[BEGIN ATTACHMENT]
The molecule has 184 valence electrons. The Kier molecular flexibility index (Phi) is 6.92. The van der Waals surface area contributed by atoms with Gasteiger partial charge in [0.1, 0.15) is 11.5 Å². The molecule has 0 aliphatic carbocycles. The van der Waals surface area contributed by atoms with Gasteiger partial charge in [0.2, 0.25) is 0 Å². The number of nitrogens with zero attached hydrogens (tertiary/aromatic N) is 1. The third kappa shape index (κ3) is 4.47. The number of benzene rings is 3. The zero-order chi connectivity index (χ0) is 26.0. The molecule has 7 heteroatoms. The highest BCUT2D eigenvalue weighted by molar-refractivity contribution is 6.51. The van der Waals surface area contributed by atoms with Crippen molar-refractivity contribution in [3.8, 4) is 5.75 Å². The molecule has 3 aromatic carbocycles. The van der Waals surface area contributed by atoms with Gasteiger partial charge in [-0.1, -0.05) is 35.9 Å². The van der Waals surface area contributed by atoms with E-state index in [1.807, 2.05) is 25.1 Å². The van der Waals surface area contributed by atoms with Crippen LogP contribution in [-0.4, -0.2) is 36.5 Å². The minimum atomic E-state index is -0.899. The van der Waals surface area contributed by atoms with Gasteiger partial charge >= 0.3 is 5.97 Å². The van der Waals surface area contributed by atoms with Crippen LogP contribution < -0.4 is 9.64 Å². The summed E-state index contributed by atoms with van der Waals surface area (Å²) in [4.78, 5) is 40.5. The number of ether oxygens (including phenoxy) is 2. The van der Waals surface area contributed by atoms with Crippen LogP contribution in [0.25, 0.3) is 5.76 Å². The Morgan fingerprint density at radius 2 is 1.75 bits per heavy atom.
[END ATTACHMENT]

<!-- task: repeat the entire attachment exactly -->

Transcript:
The molecule has 184 valence electrons. The Kier molecular flexibility index (Phi) is 6.92. The van der Waals surface area contributed by atoms with Gasteiger partial charge in [0.1, 0.15) is 11.5 Å². The molecule has 0 aliphatic carbocycles. The van der Waals surface area contributed by atoms with Gasteiger partial charge in [0.2, 0.25) is 0 Å². The number of nitrogens with zero attached hydrogens (tertiary/aromatic N) is 1. The third kappa shape index (κ3) is 4.47. The number of benzene rings is 3. The zero-order chi connectivity index (χ0) is 26.0. The molecule has 7 heteroatoms. The highest BCUT2D eigenvalue weighted by molar-refractivity contribution is 6.51. The van der Waals surface area contributed by atoms with Crippen molar-refractivity contribution in [3.8, 4) is 5.75 Å². The molecule has 3 aromatic carbocycles. The van der Waals surface area contributed by atoms with Gasteiger partial charge in [-0.1, -0.05) is 35.9 Å². The van der Waals surface area contributed by atoms with E-state index in [1.807, 2.05) is 25.1 Å². The van der Waals surface area contributed by atoms with Crippen LogP contribution in [-0.4, -0.2) is 36.5 Å². The minimum atomic E-state index is -0.899. The van der Waals surface area contributed by atoms with Gasteiger partial charge >= 0.3 is 5.97 Å². The van der Waals surface area contributed by atoms with Crippen LogP contribution < -0.4 is 9.64 Å². The summed E-state index contributed by atoms with van der Waals surface area (Å²) in [4.78, 5) is 40.5. The number of ether oxygens (including phenoxy) is 2. The van der Waals surface area contributed by atoms with Crippen LogP contribution in [0.25, 0.3) is 5.76 Å². The Morgan fingerprint density at radius 2 is 1.75 bits per heavy atom.